Interventions should therefore be multi-sectoral, going beyond health to address social and economic determinants – malnutrition, alcohol abuse, poor housing, indoor air pollution and poverty, among others.

There are some nice case studies from Egypt, Bangladesh, Malawi, Ecuador, Afghanistan, Cameroon, Democratic Republic of Congo, Austria, Democratic People's Republic of Korea, and Eritrea.

Click here to download the report.

Key recommendations:

Governments:   take the lead in prioritizing equity
  • Ensure universal access
    Governments should ensure universal access to evidence-based public health interventions for all and allocate health resources according to need.
  • Enable informed decision-making
    Governments should make accurate health information available to all so that everyone, particularly the most vulnerable, can make informed deci- sions about their health.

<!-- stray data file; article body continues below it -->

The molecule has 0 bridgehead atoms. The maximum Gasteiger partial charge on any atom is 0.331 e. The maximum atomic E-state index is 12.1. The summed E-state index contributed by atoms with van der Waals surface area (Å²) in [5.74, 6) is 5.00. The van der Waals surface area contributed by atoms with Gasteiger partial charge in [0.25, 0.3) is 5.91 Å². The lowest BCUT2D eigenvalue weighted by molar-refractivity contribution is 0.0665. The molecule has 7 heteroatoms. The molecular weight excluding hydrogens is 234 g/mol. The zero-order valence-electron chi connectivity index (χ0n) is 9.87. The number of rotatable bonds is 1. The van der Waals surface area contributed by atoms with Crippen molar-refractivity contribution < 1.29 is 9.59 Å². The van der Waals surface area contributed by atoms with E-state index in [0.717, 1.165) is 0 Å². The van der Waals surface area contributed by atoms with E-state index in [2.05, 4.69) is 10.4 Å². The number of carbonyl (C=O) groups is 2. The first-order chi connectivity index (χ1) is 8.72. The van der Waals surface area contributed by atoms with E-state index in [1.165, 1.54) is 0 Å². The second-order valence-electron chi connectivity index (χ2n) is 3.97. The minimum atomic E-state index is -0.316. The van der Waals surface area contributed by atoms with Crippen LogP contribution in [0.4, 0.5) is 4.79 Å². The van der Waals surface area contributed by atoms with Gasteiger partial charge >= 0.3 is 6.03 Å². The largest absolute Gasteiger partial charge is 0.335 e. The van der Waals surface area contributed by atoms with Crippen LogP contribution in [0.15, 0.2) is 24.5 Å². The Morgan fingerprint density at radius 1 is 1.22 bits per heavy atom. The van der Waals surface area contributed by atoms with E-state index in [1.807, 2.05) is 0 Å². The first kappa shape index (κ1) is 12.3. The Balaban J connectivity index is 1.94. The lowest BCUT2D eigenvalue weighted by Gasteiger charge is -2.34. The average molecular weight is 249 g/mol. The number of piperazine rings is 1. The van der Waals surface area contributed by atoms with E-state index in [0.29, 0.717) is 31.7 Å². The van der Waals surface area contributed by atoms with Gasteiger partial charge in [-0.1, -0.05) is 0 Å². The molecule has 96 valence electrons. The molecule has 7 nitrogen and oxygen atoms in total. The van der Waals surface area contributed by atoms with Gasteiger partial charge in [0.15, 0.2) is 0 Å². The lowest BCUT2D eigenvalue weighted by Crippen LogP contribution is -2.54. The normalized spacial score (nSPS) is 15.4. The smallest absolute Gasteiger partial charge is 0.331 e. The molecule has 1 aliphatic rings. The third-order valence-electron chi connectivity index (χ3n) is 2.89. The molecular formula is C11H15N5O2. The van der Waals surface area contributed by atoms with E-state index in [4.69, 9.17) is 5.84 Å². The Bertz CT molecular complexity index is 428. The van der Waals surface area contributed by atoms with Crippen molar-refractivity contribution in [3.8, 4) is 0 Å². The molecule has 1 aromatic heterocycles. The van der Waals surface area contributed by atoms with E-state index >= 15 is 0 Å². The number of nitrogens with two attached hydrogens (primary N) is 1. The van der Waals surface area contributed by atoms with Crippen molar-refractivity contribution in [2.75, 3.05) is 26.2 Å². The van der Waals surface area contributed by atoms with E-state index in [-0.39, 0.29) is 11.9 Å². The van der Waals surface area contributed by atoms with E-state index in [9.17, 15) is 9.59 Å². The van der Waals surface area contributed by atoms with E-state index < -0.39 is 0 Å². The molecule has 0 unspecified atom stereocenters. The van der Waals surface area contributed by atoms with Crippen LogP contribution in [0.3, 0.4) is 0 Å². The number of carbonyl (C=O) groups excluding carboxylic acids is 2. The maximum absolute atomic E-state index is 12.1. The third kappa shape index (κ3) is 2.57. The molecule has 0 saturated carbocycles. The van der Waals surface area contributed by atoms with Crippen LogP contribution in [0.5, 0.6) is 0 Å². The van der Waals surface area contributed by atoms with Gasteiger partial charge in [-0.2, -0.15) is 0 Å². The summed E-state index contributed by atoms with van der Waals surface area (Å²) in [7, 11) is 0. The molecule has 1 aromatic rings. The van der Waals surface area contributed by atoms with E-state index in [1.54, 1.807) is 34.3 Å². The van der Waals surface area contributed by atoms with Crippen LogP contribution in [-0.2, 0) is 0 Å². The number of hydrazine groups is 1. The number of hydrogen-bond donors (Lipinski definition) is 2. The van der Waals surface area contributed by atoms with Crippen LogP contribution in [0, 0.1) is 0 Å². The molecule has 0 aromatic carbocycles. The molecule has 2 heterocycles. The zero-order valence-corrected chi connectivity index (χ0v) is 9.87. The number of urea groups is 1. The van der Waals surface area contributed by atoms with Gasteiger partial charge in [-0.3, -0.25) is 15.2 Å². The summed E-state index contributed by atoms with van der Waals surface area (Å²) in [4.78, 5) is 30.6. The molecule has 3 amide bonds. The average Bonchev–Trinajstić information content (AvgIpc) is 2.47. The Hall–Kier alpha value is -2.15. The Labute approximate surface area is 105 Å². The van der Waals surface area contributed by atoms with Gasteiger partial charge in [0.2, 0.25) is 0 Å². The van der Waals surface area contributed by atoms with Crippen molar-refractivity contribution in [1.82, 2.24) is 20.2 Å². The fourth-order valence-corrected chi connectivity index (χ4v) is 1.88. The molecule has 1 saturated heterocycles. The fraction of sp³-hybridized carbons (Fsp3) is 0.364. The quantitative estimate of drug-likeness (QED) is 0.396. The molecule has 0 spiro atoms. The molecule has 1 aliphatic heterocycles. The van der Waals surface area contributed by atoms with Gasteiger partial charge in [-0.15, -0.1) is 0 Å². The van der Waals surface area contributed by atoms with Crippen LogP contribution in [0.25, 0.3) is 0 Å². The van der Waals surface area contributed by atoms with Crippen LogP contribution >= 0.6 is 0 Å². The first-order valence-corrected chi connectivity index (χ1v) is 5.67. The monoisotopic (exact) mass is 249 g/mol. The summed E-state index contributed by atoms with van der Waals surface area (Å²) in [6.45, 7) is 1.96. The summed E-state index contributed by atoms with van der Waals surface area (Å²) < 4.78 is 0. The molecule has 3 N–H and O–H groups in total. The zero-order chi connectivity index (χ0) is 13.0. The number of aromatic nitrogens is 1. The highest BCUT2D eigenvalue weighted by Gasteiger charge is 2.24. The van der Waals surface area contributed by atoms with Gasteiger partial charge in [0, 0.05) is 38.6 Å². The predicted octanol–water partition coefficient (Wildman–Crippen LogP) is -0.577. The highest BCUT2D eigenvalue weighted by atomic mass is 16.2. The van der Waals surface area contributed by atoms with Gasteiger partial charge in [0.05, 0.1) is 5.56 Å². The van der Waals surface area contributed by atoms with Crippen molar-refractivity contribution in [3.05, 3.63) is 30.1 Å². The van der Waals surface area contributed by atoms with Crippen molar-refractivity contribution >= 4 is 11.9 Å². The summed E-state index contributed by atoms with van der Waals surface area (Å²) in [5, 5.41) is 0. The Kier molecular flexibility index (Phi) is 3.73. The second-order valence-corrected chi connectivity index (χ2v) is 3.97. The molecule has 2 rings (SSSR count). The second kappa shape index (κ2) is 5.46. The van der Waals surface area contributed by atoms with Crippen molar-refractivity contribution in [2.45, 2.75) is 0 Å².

• Take a holistic approach
    Governments should promote equality, solidarity, participation, non-discrim- ination and non-violence in all aspects of society, not just health, because tackling health inequities means tackling inequities in society in general.
  • Harness the power of a volunteer network
    Governments should make the most of Red Cross Red Crescent volunteers, who form part of the world’s largest humanitarian network, to eliminate health inequities. Volunteers are uniquely capable of reaching the most marginalized groups. Some volunteers are themselves members of these and, therefore, are an entry point for reaching those whom the formal health sector fails to reach.

National Societies:   scale up efforts
  • Reach the unreached